Surprisingly (to us Americans, maybe), McDonalds all over the world has different menus to cater themselves to the locals. Even in Hawaii, you’ll find things like ramen, Portuguese Sausage / Eggs / Rice Plates, and taro pies. Japanese McDonalds, of course has it’s own quirks, not to mention special choices on the menu.
Besides the food, Japanese McDonalds has some other differences as well. Ronald McDonald has a different name: Donald (ドナルド). McDonalds Restaurants are generally a lot cleaner, staff seems to be a little friendlier, and everything is a little more upscale (at least as upscale as McDonalds can be). The drinks and fries are considerably smaller, though the hamburgers are only a little smaller. They have most of the staple McDonald choices on the menu, but I went through and found all the ones you might not see in your country of origin. Let’s start with breakfast!
Breakfast Menu (朝マック)
Feel free to click on the image above to get a closer view, but we’ll be getting into more detail on some of these below. I’ve provided a literal translation to all of them, written right above each picture. A few things strike me as a little odd, though. Why is the Chicken Caesar Wrap and the Fillet-o Fish on the breakfast menu? Japanese love eating weird things (at least by our standards) for breakfast. So if you study abroad, be prepared to eat a lot of lunchy-dinnery things in the morning!
Bacon Lettuce Egg Wrap
This sounds ridiculously good. I thought I loved Sausage and Egg McMuffins, but now I have something new to look forward to. Thank goodness Japan’s time difference might help me wake up early enough to grab one of these, while I’m still in jet lag mode.
The Mega Muffin
I’m not sure if you’ve ever heard about the MegaMac (keep reading), but this is it’s monstrous morning brother, the Mega Muffin. From the looks of it, the Mega Muffin consists of two sausage patties, a slice of cheese, an egg, some bacon, and some ketchup. Seriously? Well, I suppose it won’t stop me from trying one the first chance I get.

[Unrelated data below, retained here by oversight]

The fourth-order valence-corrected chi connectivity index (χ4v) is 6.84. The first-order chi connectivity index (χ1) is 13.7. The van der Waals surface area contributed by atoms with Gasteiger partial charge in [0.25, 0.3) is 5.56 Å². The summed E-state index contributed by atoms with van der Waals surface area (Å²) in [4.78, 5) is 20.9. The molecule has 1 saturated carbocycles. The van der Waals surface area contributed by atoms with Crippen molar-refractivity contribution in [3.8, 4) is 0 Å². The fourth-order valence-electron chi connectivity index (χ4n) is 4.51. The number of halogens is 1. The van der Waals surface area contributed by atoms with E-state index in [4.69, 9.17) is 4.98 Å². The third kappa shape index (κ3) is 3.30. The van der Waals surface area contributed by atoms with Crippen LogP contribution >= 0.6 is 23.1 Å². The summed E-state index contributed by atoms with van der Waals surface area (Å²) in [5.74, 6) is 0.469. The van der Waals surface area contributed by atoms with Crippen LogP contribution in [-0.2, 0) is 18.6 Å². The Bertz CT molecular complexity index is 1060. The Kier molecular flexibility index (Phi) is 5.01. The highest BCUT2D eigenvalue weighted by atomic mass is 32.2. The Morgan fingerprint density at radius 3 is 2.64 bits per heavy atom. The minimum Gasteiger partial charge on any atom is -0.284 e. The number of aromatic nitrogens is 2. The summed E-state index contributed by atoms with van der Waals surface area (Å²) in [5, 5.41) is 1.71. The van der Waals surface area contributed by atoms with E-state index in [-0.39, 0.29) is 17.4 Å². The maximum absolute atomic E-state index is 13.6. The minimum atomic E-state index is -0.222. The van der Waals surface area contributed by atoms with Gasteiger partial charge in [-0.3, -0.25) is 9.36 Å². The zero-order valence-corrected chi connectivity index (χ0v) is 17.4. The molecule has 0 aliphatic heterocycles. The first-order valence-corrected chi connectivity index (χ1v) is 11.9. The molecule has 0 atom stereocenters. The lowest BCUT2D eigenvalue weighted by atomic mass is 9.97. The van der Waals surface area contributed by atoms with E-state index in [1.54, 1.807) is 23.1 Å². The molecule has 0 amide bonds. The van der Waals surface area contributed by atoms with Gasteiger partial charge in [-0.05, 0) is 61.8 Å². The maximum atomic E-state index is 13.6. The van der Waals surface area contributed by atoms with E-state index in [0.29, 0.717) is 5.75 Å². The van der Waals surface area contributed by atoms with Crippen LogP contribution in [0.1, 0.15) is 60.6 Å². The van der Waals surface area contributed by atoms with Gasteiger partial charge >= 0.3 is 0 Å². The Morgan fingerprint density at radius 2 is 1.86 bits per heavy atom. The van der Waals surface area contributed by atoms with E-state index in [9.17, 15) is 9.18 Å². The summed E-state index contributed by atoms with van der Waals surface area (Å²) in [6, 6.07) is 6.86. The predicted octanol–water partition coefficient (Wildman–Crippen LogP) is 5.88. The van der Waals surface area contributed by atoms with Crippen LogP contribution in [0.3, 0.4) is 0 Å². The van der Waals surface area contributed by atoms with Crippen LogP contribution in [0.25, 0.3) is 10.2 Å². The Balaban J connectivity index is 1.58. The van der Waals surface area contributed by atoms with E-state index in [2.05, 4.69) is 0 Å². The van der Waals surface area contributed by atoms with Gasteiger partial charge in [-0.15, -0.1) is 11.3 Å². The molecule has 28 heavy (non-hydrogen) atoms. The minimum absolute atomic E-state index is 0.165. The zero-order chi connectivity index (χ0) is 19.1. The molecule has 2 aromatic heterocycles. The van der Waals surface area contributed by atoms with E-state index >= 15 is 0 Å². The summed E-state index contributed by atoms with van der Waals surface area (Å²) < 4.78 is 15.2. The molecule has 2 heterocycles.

Chicken Caesar Wrap
This menu item isn’t strange all on it’s own. The thing that’s strange is that it’s found on the morning menu. Though, I gotta say, I probably wouldn’t mind. This is a good segue to…
The Lunch / Dinner Menu
Not a whole lot that’s terribly interesting here. You’ll notice that many of these items are found on your local McDonalds menu. Here’s the things that are probably unique:
If you live in Hawaii, you may be one of the lucky Americans to come across one of these…uh…things? Just double the amount of meat you would normally find in a Big Mac, close your eyes, tap your ruby shoes together, and you’ll get one of these. When I tried it, I could barely fit it in my mouth, that’s how ridiculous it is. Why Japan would have a hamburger bigger than any of its counterparts in America is beyond me. I suppose it makes up for the generally smaller portions everywhere else.
Shrimp Thousand-Island Wrap
Normally I am a big fan of some Thousand Island salad dressing… but that’s usually just on my salad. I can’t wrap my mind around this one, though I love the shrimp (sounds like a perfect wrap). This is very similar to their Shrimp Burger, which we’ll take a look at right now.
If you’ve never had a shrimp burger, do so as soon as you can. It is (unsurprisingly) one of the best fast-food burgers you’ll ever have. The Japanese Ebi Fillet might even rival an In-n-Out burger, though that might be pushing things a little bit.
One of my favorite aspects of Japan is the constant easy access to one of my favorite foods: Croquettes (コロッケ). If you can put them in a hamburger, then more power to ya, I say. Though, I would probably just take them out from the bun and eat them separately. But then again I’m not twelve years old.
Erin says these exist from time to time in the US, so I won’t talk about them too much. I thought that maybe it was due to the ban of beef imports from a couple years back, but maybe it’s just a plain old normal hamburger :(
I’m a sucker when it comes to Teriyaki Burgers, and this is no exception. My mouth is watering.
Shaka Shaka Chicken
These are like little fried chickens in a bag. Then, you get this seasoning mix that you pour into the bag, seal, and shake. Now, all of a sudden you have some seasoned chicken, the McDonalds employees didn’t have to do the seasoning part for you, and now everyone’s happy! Here’s a video of someone doing it.
Bacon Potato Pie
I’m not too keen on sweet deserts. I’ve always been one for eating salty things after eating salty foods, you know, to clear the pallet. This piece of work seems to fall within that category, and sounds wonderful. Screw you Apple Pie. Bacon Potato pie is in town.
Now, we’ve only gone over the different food options there were. There’s also some different drinks you can get your hands on, to wash the greasy goodness down.
You’ll notice all sorts of different things (and a lot of familiar ones). One of my favorite things about Japan is the availability of Ginger Ale. You definitely don’t see it very often in American fast food restaurants, but in Japan, it’s pretty common! Other interesting drinks include tea, Grape Fanta (Fanta is fairly big in Japan), and Qoo (I have no idea how to explain Qoo, except for that their apple juice is amazing).
So What Will You Eat?
There’s all sorts of great / interesting things there, but if you could only choose one, what would it be? I think I would go with the Mega Muffin, just because my current American favorite is the smaller version of that one, and more is always better, right?
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